Terry Reilly embraces telehealth amid COVID-19 concerns

Posted at 1:33 PM, Jul 14, 2020
and last updated 2020-07-14 17:50:21-04

BOISE, Idaho — COVID-19 is changing a lot more than just the way we work and socialize. Many medical professions are turning to technology to treat patients through telehealth.

Terry Reilly Health Services, treating 40,000 patients across southwest Idaho, is among providers embracing the change.

"So I would say, like everybody, COVID has turned out world upside down," Terry Reilly CEO Heidi Hart said. "When people call and schedule an appointment, our scheduling team, it's the very first question they ask: Do you want your appointment in-person or through telehealth?"

In the spring, as coronavirus cases started to appear in the Treasure Valley, Hart says 60% of their appointments transitioned to telehealth, allowing patients to meet with providers via Facetime or Zoom.

"Virtual visits have been wonderful for medical and behavioral health in particular, so people can still see their provider but they can do it from the comfort of their own home," Hart said.

Terry Reilly offers a broad spectrum of services, ranging from pharmaceutical needs and dental care to behavioral health care and substance abuse treatment.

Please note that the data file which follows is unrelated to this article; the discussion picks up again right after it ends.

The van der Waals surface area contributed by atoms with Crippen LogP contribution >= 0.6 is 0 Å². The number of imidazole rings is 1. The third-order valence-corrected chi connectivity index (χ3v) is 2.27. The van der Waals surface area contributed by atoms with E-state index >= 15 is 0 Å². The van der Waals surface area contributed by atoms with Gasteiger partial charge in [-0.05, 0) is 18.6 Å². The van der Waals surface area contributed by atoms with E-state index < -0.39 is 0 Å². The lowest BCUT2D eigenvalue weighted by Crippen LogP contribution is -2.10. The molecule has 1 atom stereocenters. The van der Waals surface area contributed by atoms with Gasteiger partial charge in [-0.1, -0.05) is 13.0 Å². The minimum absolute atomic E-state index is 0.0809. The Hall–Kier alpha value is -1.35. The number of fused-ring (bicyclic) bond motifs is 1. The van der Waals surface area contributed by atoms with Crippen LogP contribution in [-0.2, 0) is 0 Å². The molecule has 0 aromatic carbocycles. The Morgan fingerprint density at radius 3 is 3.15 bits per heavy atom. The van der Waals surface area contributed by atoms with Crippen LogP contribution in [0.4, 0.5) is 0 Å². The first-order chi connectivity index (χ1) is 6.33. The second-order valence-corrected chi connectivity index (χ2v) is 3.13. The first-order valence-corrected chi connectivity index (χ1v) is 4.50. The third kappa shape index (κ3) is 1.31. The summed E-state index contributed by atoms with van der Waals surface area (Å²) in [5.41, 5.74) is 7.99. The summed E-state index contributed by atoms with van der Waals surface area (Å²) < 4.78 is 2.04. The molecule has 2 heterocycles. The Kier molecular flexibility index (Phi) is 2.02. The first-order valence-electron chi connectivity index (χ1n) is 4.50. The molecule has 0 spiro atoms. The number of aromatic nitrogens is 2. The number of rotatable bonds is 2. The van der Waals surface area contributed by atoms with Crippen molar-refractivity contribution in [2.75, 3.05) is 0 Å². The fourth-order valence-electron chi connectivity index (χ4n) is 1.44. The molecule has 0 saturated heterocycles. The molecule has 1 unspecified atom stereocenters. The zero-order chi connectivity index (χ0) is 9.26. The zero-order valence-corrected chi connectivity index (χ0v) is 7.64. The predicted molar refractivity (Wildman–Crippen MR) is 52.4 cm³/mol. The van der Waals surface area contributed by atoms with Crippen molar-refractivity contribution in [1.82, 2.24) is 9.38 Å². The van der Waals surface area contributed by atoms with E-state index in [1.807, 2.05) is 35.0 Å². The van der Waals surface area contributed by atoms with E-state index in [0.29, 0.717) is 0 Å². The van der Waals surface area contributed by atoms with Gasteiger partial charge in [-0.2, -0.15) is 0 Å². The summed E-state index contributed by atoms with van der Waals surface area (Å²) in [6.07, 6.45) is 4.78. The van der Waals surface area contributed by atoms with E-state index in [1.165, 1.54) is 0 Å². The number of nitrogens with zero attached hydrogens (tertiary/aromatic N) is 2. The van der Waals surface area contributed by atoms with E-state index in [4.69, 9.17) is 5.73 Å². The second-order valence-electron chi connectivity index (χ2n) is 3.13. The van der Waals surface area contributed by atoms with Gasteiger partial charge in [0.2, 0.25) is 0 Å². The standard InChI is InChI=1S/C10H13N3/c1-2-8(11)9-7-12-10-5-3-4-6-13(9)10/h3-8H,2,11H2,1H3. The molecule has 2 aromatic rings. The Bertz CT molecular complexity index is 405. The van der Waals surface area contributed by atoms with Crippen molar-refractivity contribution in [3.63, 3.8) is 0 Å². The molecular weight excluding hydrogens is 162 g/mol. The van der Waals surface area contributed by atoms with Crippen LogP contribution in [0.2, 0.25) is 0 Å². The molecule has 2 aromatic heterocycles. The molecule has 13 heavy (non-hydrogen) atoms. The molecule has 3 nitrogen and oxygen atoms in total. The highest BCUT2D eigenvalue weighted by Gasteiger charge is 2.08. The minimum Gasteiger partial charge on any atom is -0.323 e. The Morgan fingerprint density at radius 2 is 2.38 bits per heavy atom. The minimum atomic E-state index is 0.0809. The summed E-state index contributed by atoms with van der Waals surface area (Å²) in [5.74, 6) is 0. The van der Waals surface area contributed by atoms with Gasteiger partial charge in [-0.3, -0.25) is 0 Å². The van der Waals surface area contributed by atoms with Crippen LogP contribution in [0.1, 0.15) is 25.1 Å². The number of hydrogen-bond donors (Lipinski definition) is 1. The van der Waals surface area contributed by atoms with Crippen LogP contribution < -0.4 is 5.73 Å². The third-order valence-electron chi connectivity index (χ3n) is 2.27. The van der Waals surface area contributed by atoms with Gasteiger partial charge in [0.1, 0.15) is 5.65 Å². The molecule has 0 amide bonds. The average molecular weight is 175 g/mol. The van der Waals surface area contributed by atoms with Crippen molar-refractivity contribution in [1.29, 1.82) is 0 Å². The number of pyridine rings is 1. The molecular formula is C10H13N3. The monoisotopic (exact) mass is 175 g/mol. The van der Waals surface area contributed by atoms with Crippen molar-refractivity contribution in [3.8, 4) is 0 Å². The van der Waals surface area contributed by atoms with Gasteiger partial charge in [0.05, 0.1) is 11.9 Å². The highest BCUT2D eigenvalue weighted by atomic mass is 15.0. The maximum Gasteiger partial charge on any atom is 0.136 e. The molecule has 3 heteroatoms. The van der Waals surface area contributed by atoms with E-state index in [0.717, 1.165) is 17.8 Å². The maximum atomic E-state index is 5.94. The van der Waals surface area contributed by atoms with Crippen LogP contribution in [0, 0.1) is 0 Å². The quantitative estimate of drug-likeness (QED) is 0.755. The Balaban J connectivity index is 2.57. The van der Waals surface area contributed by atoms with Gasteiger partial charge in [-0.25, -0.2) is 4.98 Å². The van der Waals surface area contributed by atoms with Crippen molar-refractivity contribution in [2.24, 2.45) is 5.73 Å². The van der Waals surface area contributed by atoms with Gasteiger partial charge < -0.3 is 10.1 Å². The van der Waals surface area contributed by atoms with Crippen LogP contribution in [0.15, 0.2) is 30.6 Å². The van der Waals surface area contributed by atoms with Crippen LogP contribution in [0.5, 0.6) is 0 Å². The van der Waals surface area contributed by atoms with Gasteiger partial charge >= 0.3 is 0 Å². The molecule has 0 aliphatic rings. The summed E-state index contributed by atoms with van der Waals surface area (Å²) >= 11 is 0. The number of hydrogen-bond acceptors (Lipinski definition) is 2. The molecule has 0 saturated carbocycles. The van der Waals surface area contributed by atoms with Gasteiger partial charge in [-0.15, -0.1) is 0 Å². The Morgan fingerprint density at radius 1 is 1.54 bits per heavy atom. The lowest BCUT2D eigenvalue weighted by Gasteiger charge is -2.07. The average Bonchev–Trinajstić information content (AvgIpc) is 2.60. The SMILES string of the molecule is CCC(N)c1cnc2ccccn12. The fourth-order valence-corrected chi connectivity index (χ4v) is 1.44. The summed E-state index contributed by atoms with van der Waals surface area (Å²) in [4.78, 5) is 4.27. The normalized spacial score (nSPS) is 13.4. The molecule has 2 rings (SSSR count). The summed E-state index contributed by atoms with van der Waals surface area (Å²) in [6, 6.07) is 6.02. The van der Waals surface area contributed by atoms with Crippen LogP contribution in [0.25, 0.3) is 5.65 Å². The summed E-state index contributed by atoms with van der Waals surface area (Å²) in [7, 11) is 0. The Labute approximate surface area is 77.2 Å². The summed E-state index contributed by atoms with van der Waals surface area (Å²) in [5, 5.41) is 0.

"[Telehealth] really a great modality for counseling visits, for psychiatric medication management visits, as well as primary care visits that don't require some sort of on-hand physical contact with a provider in order to render medical services," Hart said.

Unlike many medical facilities, Terry Reilly doesn't turn patients away because of their inability to pay.

"Certainly if somebody has Medicare, Medicaid, commercial insurance, we work with those partners to make sure people have access," Hart said. "But we also have a sliding fee scale that makes us able to match the cost of health care to people's financial resources so that nobody goes without access."

And for the future, with or without concerns of COVID-19, Hart says telehealth for Terry Reilly is here to stay.

"It's something both providers and patients have come to appreciate," Hart said. "It's faster, it's easier, and so I don't see it going anywhere anytime."